In these best spiral vegetable slicer reviews, you can find five products under $35 that give you lovely zucchini strings with a minimum of fuss. They are all made of hard-wearing construction to take the knocks that regular use will give them and have the sharp blades necessary to do the job. Some are countertop gadgets, but there are also two handheld ones for those chefs who are always on the go.
This large spiralizer is capable of taking on veggies up to 6.5cm in diameter (the normal-sized ones can only accommodate ones with diameters 2cm less than that figure). It also comes with four 7-centimeter-long blades for 3mm, 5mm, 10mm and 70mm noodle widths. The set includes the finger-guard cap and a manual.
- Blades are removable for easy maintenance
- Has less waste than most other spiralizers
- Large enough for bigger veggies but still compact
- Finger guard does not work very well at holding smaller vegetables
This spiralizer costs a little more than some other popular ones (it’s about $30), but it does return great value in exchange for that small uptick in price. First, there’s the size: when you’re working with bigger blades, you can not only take on bigger vegetables but also dramatically reduce the time necessary for cutting them. Then there are the blade options. A lot of other spiralizers do not really give you anything near this number. The finger guard design also tends to leave smaller “butts” than other ones. You’ll probably wrestle with the cap if you ever have to work small vegetables like beets, but it’s still a great buy.
Made of high-quality ABS plastic fitted with stainless steel blades, the Kitchen Active Spiralizer is designed to cut vegetables into noodles with a simple twist action. It comes with a finger-guard cap and two blades—one set on either cone of “the hourglass” form. It is also BPA-free and comes with the cleaning brush for easy maintenance.
- Very cheap
- Comes with two blades
- Relatively easy to clean
- Not easy to use with short vegetables
This is a much cheaper spiralizer than the previous handheld one on this list at $8. In exchange, it only has two noodle thickness options (which means 2 blades), is a little bit less premium in the feel of its plastic, and is a little bit smaller. If you can live with all of those things as well as the non-removable blades, this is actually still a pretty nice spiral slicer. Considering you get it for less than 10 bucks, it’s far from being a bad bargain and will suit many a home cook.
This countertop spiralizer comes with four interchangeable blades: a slicer, a fine julienne blade, a course julienne blade, and a grater/shredder. It can be used to make more than spiral noodles, as it can create rings, chip cuts, and twists. It also comes with a citrus juicer attachment and the measuring bowl collecting the cuts can be used to store the blades as well as the aforementioned attachment. The base also has suction cups for stability.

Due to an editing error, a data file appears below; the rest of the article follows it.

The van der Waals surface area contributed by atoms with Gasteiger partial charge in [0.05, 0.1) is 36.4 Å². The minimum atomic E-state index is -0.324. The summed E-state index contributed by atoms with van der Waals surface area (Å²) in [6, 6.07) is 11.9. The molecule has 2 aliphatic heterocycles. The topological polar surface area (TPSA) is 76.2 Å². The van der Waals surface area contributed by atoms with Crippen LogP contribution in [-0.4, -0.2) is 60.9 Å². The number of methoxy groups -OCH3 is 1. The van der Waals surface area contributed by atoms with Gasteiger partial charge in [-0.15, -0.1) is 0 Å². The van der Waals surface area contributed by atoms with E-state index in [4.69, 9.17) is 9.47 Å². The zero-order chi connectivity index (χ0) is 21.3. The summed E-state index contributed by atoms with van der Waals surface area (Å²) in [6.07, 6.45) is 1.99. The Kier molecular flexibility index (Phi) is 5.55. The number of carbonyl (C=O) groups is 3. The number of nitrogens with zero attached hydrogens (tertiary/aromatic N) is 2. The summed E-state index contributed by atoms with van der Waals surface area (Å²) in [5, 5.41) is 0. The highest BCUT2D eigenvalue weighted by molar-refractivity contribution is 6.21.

- Versatile due to multiple blade options
- Very sturdy
- The measuring bowl could be larger
This is a fantastic countertop spiralizer at only $34. Considering it comes with a juicer attachment as well as four rather versatile blade options, you are more than getting your money’s worth. The gadget also feels suitably durable for regular or even daily usage. The only problem with it is that the measuring cup that collects the slices is a bit on the small side—you may find yourself emptying it fairly regularly if you are working with particularly large vegetables.
This countertop spiralizer comes with three blade options: thin, thick, and flat ribbon blades. It has suction cups at the bottom to keep it from wiggling when in use. It can also be taken apart for easier storage.
- Easy to put together and disassemble
- three blade options
- Suction cups at the base help with keeping it steady
- Blade occasionally gets clogged
This is a bit cheaper (about $23) than the preceding countertop spiral slicer, but it has fewer blade options, no measuring cup, and no juicer attachment. Even without those accoutrements, though, this Veggetti model is still a very nice buy. It even comes with little compartments at the sides that you can use to store spare blades. All in all, it’s still a great spiral slicer of the tabletop type if you don’t need the extra things the Mueller model has.
This version of Paderno’s spiralizer comes with three blade attachment options: a 1/8-inch spaced blade, a ¼-inch spaced blade, and a straight blade for ribbon cuts. It is made of impact-resistant, BPA-free plastic and has a side-located storage compartment for two of the blades. The base has suctioned feet, too.
- Very easy to assemble and disassemble
- Easy to clean
- 3 blade options
- Not as easy to use for lefties
This is clearly something designed for the right-handed, so it does take a bit of practice to get used to it if you’re a lefty. Despite that, it’s still a great spiralizer, with a fantastic self-contained storage design (you really have to read the manual to get it, though) and an easy-to-use mechanism. It also only costs $33.
The best buy if you prefer the countertop ones is the Mueller, just because it offers so much. In addition to four blades, it also gives you a juicer, and allows you to use a gravity-aided downward pushing motion instead of a sideways one. This makes it much easier to get more of the veggies cut than with the other two models.
As for the handheld versions, the Brieftons is the better product—it also offers more and is built better, like the Mueller, even if it costs a little more as well.